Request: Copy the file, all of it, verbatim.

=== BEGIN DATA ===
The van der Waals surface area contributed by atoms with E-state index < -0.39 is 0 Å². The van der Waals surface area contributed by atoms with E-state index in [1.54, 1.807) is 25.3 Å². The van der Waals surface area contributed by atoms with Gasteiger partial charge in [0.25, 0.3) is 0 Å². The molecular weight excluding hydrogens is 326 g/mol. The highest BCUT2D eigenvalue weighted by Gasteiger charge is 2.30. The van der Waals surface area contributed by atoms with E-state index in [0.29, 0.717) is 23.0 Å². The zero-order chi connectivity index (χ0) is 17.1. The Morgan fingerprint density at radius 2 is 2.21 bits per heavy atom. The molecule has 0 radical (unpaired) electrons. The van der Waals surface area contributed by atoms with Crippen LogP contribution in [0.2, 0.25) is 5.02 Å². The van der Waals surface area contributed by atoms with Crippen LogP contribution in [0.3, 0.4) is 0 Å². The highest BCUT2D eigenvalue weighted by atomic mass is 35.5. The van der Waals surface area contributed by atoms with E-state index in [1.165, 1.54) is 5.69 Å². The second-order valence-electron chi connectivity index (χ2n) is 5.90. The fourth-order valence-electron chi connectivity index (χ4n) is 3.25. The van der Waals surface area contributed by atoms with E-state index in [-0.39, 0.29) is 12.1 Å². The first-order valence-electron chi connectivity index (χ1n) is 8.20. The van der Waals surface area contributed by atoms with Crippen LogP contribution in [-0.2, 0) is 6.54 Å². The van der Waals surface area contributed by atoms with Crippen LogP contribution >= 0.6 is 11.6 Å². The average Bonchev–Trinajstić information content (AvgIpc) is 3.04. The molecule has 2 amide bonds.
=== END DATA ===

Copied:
The van der Waals surface area contributed by atoms with E-state index < -0.39 is 0 Å². The van der Waals surface area contributed by atoms with E-state index in [1.54, 1.807) is 25.3 Å². The van der Waals surface area contributed by atoms with Gasteiger partial charge in [0.25, 0.3) is 0 Å². The molecular weight excluding hydrogens is 326 g/mol. The highest BCUT2D eigenvalue weighted by Gasteiger charge is 2.30. The van der Waals surface area contributed by atoms with E-state index in [0.29, 0.717) is 23.0 Å². The zero-order chi connectivity index (χ0) is 17.1. The Morgan fingerprint density at radius 2 is 2.21 bits per heavy atom. The molecule has 0 radical (unpaired) electrons. The van der Waals surface area contributed by atoms with Crippen LogP contribution in [0.2, 0.25) is 5.02 Å². The van der Waals surface area contributed by atoms with Crippen LogP contribution in [0.3, 0.4) is 0 Å². The highest BCUT2D eigenvalue weighted by atomic mass is 35.5. The van der Waals surface area contributed by atoms with E-state index in [1.165, 1.54) is 5.69 Å². The second-order valence-electron chi connectivity index (χ2n) is 5.90. The fourth-order valence-electron chi connectivity index (χ4n) is 3.25. The van der Waals surface area contributed by atoms with E-state index in [-0.39, 0.29) is 12.1 Å². The first-order valence-electron chi connectivity index (χ1n) is 8.20. The van der Waals surface area contributed by atoms with Crippen LogP contribution in [-0.2, 0) is 6.54 Å². The van der Waals surface area contributed by atoms with Crippen LogP contribution >= 0.6 is 11.6 Å². The average Bonchev–Trinajstić information content (AvgIpc) is 3.04. The molecule has 2 amide bonds.